$ 1,000 bonuses for Florida teachers will not fix the problem

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No bonus included

DeSantis introduces budget | Dec 10

Governor Ron DeSantis’ proposed budget includes a $ 1,000 bonus for teachers. But bonuses are no substitute for meaningful pay increases. They do not flow into retirement and are taxed as allowances. I recently saw data provided by the Pinellas County Teachers Union showing that teachers in Pinellas today are making no more real money than they did in 2007. Teachers remain undervalued, overworked, underpaid, and disrespected. With a budget of nearly $ 100 billion, there is again a lack of serious funding for teachers’ salaries. Apprenticeships remain open everywhere, there are too few representatives and teachers should achieve more with less. A separate but equally important issue is that teachers in the middle and sometimes in the upper end of the salary bracket are not getting adequate pay increases. The additional budget goes into starting salaries to attract new teachers. Even so, they often don’t stay. Something has to be done, but $ 1,000 bonuses are not the answer.

Shelley Foster, Clear water

Grief for a loss

Philanthropist, Publix heiress Carol Jenkins Barnett dies at the age of 65 | December 8th

All child advocates mourn the loss of Carol Jenkins Barnett, our generous philanthropic supporter and loving leader towards a better, safer, and smarter future for our children. In the 35 years that I have known Carol, I have always been impressed by how she kept it on her mind and heart to help children survive and thrive. As a devoted mother and grandmother, she made consistent efforts to ensure that all children were respected and treated as she would expect her own to be. I have been with Carol on several occasions as a guest reader for a group of children in a day care center, hospital or library. Her cheerful manner and engaging smile were proof that she would be nowhere better than right in front of these attentive faces of the children. Even if one or the other more talkative child decided to have their say, Carol patiently thanked them for their attention and read on with a quick nod. This insight into her passionate patience is a lasting impression that I will always keep in my memory of this caring, graceful and loving friend.

Jack Levine, Tallahassee

The author founded the 4Generations Institute.

Never the right place

Seminole City Council drops veteran housing project | 9 Dec

What impressed me about this story is that every story about denial of affordable housing seems to be the same. Take the quote from a local resident: “Is this the right place for this?” Instead of “Lake Seminole” it could easily be replaced with “that old Walmart” or “the former dry cleaning factory” or even “that barren field next to the lead processing plant”. It does not matter. It is always the “wrong” place when it comes to affordable housing. As with any denial of affordable housing story, things stay the same for everyone: 60 needy residents of Tampa Bay will continue to drift away from needed jobs and services, and 12 people like Jason or Ryan will no longer have to care for them. Nothing has ever changed.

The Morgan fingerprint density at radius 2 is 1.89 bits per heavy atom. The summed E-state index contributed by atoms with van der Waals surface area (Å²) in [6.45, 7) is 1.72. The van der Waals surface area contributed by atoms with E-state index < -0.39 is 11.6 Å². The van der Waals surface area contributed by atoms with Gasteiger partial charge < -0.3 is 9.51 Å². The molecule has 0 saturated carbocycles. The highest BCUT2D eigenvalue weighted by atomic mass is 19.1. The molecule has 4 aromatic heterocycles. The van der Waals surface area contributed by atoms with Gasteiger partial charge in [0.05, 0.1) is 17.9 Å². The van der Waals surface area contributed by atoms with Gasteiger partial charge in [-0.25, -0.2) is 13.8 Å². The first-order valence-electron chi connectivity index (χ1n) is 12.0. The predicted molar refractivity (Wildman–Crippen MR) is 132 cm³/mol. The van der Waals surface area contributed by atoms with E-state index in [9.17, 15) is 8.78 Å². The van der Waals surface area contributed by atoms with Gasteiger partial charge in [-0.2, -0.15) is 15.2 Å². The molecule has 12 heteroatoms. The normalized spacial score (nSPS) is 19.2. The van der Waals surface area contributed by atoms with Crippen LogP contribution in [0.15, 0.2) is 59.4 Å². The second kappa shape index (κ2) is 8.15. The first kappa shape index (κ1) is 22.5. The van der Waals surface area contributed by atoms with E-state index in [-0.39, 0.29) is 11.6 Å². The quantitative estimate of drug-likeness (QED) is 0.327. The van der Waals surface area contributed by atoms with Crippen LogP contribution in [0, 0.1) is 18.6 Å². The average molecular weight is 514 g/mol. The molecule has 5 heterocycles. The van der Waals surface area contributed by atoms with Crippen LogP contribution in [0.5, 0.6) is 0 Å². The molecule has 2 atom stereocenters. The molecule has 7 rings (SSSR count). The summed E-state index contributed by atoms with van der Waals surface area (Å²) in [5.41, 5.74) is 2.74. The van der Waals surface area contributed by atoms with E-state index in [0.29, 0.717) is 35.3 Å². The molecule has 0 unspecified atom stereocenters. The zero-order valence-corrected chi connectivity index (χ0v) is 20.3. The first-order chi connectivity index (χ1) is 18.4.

Frank Dubonais, Tampa

Protect what they died for

Biden raises the alarm about the state of democracies at the virtual summit | Dec 10

Winston Churchill called the Battle of the Bulge “the greatest American battle of the war”. It was the German offensive that was launched against the US Army in a snowy Belgian forest during Christmas 1944 during World War II. My father was one of thousands who took part in this historic military operation. I often think of him at this time of year and the sacrifices he and so many others have made in order for future generations of Americans to live in a society where tyranny has no place and government authority depends on the consent of the governed .

Seventy-seven years later America is fighting again for the preservation and protection of our representative democracy. Only this time the enemy is inside. Voting, the most basic right of democracy, is besieged by republican lawmakers. Measures that have already been enacted in major swing states include the manipulation of state-appointed voters, which make it possible to actually invalidate or influence elections. The corruption of the electoral process must be stopped. Unless substantial parts of the Electoral Count Act of 1887 are reformed, Republicans will continue to exploit its weaknesses and open the door to electoral subversion in the 2024 presidential election. Since our nation was founded, countless Americans have fought to defend democracy. Let us not desecrate the graves of the fallen by turning a blind eye to an attack on the freedoms for which they died to protect them.

Jim Paladino, Tampa

Adjusting is not repairing

$ 270 million for climate fixes | 9 Dec

As a result, Governor Ron DeSantis plans to spend $ 270 million on projects that “adapt” to climate change. Adaptation measures are fine, but none of them will actually stop climate change, so most, if not all, will be ineffective at some point. It reminds me of how the state deals with transportation problems by continuing to build roads and more roads. In the time it takes to build a new road, the traffic has already increased so that the new road’s capacity is no longer sufficient. The state can spend as much money as it wants on these projects, but they are certainly not fixes. Why is it no longer spent on measures that actually help to contain climate change, but on measures that are hardly a patch?

Betsy Clemens, Dunedin


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